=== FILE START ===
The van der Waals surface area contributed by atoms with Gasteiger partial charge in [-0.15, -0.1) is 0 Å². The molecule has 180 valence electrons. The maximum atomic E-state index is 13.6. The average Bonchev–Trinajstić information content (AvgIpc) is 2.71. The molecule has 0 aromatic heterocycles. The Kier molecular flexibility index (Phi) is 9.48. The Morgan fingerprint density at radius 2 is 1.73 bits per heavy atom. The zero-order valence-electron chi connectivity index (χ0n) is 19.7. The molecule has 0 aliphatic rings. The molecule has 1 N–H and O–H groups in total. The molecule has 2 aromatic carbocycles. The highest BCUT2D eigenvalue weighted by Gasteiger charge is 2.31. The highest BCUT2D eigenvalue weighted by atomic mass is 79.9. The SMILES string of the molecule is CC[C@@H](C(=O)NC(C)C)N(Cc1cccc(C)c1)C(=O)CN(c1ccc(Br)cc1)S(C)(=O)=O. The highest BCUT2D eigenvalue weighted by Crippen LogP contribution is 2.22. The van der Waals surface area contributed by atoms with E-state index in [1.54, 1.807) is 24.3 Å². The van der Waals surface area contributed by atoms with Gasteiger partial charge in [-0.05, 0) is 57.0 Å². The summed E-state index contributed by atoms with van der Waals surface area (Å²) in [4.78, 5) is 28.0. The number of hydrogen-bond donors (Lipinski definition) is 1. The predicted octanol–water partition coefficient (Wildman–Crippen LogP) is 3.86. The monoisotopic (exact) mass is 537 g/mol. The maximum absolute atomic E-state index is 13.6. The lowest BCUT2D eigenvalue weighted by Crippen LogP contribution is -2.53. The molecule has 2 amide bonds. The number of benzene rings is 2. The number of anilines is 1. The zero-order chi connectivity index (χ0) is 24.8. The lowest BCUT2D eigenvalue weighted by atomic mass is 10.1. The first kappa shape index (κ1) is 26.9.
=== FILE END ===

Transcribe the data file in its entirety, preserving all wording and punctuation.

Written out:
The van der Waals surface area contributed by atoms with Gasteiger partial charge in [-0.15, -0.1) is 0 Å². The molecule has 180 valence electrons. The maximum atomic E-state index is 13.6. The average Bonchev–Trinajstić information content (AvgIpc) is 2.71. The molecule has 0 aromatic heterocycles. The Kier molecular flexibility index (Phi) is 9.48. The Morgan fingerprint density at radius 2 is 1.73 bits per heavy atom. The zero-order valence-electron chi connectivity index (χ0n) is 19.7. The molecule has 0 aliphatic rings. The molecule has 1 N–H and O–H groups in total. The molecule has 2 aromatic carbocycles. The highest BCUT2D eigenvalue weighted by Gasteiger charge is 2.31. The highest BCUT2D eigenvalue weighted by atomic mass is 79.9. The SMILES string of the molecule is CC[C@@H](C(=O)NC(C)C)N(Cc1cccc(C)c1)C(=O)CN(c1ccc(Br)cc1)S(C)(=O)=O. The highest BCUT2D eigenvalue weighted by Crippen LogP contribution is 2.22. The van der Waals surface area contributed by atoms with E-state index in [1.54, 1.807) is 24.3 Å². The van der Waals surface area contributed by atoms with Gasteiger partial charge in [-0.05, 0) is 57.0 Å². The summed E-state index contributed by atoms with van der Waals surface area (Å²) in [4.78, 5) is 28.0. The number of hydrogen-bond donors (Lipinski definition) is 1. The predicted octanol–water partition coefficient (Wildman–Crippen LogP) is 3.86. The monoisotopic (exact) mass is 537 g/mol. The maximum absolute atomic E-state index is 13.6. The lowest BCUT2D eigenvalue weighted by Crippen LogP contribution is -2.53. The molecule has 2 amide bonds. The number of benzene rings is 2. The number of anilines is 1. The zero-order chi connectivity index (χ0) is 24.8. The lowest BCUT2D eigenvalue weighted by atomic mass is 10.1. The first kappa shape index (κ1) is 26.9.